The term three degrees-of-freedom is used to refer to the motion of the body at the hip, knee, and ankle. In the present design, the device is an orthosis device with straps or other convenient attachments between the corresponding moving segments of the machine and the patient's leg. In this example, the following assumptions are made:
The human body can be modeled during sit to stand (STS) motion as having 3 degrees-of-freedom (DOF), as shown in
To form the parallelograms one again needs to find the scaled lengths in each of the articulated members. Scaled lengths dj are factors of geometry and mass distribution. The three scaled lengths used to form two parallelograms and to identify location of the COM C (rOC=dsbs+dtbt+dHbH) are shown in
Having determined the COM of the system, the spring constants are next determined. The human body and the device is next gravity-balanced by attaching four springs to the system as shown in
Setting next the coefficients of the configuration variables in the potential energy to zero, the desired stiffness of the springs for gravity balancing of the system are derived as:
Again in the preferred physical implementation a zero free length spring is used behind a pulley as previously explained, where the spring force can be transmitted through a cable.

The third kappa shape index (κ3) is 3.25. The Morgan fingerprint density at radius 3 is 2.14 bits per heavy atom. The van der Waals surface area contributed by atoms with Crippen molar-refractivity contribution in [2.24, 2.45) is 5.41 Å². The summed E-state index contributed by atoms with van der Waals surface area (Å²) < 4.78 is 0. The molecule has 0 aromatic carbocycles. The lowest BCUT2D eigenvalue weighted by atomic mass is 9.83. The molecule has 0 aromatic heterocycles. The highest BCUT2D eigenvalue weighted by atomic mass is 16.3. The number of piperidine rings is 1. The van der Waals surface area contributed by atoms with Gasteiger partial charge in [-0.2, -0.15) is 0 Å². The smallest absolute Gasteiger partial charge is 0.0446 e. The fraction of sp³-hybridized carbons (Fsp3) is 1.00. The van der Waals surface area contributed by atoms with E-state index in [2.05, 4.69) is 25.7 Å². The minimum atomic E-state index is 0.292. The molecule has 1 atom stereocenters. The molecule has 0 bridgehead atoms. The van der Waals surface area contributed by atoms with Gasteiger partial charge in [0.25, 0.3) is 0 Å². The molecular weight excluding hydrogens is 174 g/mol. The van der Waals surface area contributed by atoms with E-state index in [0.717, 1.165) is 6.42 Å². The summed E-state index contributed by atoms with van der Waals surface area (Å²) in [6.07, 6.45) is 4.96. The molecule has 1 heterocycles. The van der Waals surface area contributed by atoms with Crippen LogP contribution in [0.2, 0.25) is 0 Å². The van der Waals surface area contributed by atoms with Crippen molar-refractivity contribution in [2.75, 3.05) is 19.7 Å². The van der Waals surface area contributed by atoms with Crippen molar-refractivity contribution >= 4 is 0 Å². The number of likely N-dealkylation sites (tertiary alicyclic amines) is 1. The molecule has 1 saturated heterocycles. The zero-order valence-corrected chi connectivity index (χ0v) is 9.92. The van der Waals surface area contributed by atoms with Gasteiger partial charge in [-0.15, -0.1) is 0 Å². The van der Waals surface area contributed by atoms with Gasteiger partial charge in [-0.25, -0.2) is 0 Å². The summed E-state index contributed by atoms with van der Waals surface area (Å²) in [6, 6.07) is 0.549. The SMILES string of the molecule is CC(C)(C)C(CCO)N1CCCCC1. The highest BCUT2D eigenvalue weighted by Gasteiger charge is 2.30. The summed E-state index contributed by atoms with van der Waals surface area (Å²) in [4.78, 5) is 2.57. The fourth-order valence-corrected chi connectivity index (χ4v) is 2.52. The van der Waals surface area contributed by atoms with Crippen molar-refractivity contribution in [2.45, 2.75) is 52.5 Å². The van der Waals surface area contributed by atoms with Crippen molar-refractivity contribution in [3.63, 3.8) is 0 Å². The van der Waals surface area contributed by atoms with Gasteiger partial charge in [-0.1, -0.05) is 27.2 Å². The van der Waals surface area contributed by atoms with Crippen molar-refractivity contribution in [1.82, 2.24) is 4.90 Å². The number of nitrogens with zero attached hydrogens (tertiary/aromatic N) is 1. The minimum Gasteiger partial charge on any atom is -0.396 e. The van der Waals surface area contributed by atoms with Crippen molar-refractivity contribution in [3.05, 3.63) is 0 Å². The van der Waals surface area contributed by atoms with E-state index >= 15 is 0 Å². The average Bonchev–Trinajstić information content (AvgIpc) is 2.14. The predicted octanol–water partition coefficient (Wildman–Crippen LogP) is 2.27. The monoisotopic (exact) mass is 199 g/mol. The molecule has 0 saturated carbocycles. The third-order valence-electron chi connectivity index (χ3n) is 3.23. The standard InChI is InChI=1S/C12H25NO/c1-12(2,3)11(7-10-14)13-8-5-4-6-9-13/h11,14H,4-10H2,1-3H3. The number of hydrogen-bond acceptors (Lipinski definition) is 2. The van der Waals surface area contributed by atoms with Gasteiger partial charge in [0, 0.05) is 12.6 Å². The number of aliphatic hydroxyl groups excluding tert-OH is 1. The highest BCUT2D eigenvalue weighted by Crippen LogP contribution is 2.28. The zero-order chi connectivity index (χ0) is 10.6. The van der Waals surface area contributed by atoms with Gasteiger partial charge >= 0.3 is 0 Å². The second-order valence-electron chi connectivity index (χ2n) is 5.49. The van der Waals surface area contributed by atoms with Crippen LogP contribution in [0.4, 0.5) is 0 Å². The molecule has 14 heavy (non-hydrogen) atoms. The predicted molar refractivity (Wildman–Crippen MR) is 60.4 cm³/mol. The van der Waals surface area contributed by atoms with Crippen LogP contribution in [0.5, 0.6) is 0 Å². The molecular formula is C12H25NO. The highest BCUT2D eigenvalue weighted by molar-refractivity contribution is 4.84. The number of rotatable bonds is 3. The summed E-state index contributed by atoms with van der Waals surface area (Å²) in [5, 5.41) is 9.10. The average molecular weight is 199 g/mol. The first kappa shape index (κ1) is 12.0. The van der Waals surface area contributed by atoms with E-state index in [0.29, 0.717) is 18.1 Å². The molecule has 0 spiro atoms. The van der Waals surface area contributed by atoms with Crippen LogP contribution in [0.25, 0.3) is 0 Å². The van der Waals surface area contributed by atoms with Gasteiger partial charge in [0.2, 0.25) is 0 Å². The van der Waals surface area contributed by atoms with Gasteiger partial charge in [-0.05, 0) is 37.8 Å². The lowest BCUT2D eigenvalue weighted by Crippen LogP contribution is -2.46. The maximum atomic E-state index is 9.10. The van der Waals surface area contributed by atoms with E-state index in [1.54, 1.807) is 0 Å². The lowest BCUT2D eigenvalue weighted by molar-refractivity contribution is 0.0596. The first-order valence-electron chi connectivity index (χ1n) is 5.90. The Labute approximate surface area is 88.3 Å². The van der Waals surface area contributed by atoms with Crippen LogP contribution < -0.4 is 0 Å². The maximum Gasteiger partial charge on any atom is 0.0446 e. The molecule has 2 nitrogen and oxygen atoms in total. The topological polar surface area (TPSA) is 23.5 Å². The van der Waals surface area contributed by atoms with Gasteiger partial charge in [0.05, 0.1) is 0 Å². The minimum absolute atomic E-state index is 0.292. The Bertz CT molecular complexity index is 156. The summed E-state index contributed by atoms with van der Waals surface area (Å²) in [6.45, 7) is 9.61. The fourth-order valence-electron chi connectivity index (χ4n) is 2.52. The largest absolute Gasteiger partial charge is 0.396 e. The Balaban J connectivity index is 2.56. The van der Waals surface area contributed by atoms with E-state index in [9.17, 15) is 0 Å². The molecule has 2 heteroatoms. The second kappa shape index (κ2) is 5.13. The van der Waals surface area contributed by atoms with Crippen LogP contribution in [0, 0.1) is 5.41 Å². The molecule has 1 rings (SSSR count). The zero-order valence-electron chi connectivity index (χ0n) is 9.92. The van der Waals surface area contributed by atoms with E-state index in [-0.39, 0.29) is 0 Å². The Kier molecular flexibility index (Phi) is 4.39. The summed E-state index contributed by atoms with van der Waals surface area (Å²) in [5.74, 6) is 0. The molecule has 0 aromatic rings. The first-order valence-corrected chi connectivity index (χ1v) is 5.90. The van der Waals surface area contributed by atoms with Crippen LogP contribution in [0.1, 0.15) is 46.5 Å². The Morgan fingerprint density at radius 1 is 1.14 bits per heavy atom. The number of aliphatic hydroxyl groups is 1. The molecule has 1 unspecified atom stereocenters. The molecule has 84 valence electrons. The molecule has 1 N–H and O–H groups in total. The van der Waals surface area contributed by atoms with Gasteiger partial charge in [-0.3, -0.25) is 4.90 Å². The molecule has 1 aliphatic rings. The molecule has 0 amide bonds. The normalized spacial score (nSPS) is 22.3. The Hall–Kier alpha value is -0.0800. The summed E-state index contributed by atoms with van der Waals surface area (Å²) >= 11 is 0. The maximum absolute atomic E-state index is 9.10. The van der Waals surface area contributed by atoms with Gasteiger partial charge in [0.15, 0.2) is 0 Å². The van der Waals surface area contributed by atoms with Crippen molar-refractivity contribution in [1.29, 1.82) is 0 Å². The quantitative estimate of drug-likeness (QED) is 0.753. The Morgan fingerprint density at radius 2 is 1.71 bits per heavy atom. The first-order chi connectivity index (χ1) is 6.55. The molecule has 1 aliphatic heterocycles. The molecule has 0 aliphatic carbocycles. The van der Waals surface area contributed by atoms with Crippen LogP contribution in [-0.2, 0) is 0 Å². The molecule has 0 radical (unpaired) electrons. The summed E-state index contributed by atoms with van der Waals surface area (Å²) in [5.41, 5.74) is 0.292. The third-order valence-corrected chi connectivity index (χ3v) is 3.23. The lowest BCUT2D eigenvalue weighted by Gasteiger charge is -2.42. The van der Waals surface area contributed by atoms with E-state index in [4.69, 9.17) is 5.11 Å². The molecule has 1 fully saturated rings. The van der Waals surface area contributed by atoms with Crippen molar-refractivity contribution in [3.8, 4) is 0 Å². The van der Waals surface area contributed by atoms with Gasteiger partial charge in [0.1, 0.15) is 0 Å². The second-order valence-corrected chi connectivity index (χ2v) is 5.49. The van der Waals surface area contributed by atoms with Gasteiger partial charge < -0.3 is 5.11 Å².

Examples 1 and 2 illustrate the invention and explain the different calculations needed in order to practice the invention in two specific applications. Example 1 shows the invention as an exoskeleton worn by a patient, while example 2 discusses in general terms an arrangement for assisting a patient in sitting down and getting up.
The devices shown may be part of another device. For example, as shown in
Since the springs compensate for the weight of whole body and have large extensions, the resulting calculated stiffness of the springs is high and it is hard to select springs with large extensions and high stiffness. Additionally, the size of the auxiliary parallelograms is sometimes small and it is difficult to physically fabricate them.
To alleviate these problems, it is preferred to modify the design to have smaller stiffness of the springs and larger size for auxiliary linkages by: (a) Using an added ankle weight me leading to larger size for the parallelograms; (b) Using a body weight support (harness) to partially reduce the weight of the body as shown in
While preferred embodiments of the invention have been shown and described herein, it will be understood that such embodiments are provided by way of example only. These examples are not limiting the method and apparatus to the two specific embodiments shown and described but the method and principles taught herein may also be applied to an arm assisting device and more broadly to robotic devices involving articulated members motion as well as other variations, changes and substitutions that will occur to those skilled in the art without departing from the spirit of the invention. Accordingly, it is intended that the appended claims cover all such variations as fall within the spirit and scope of the invention.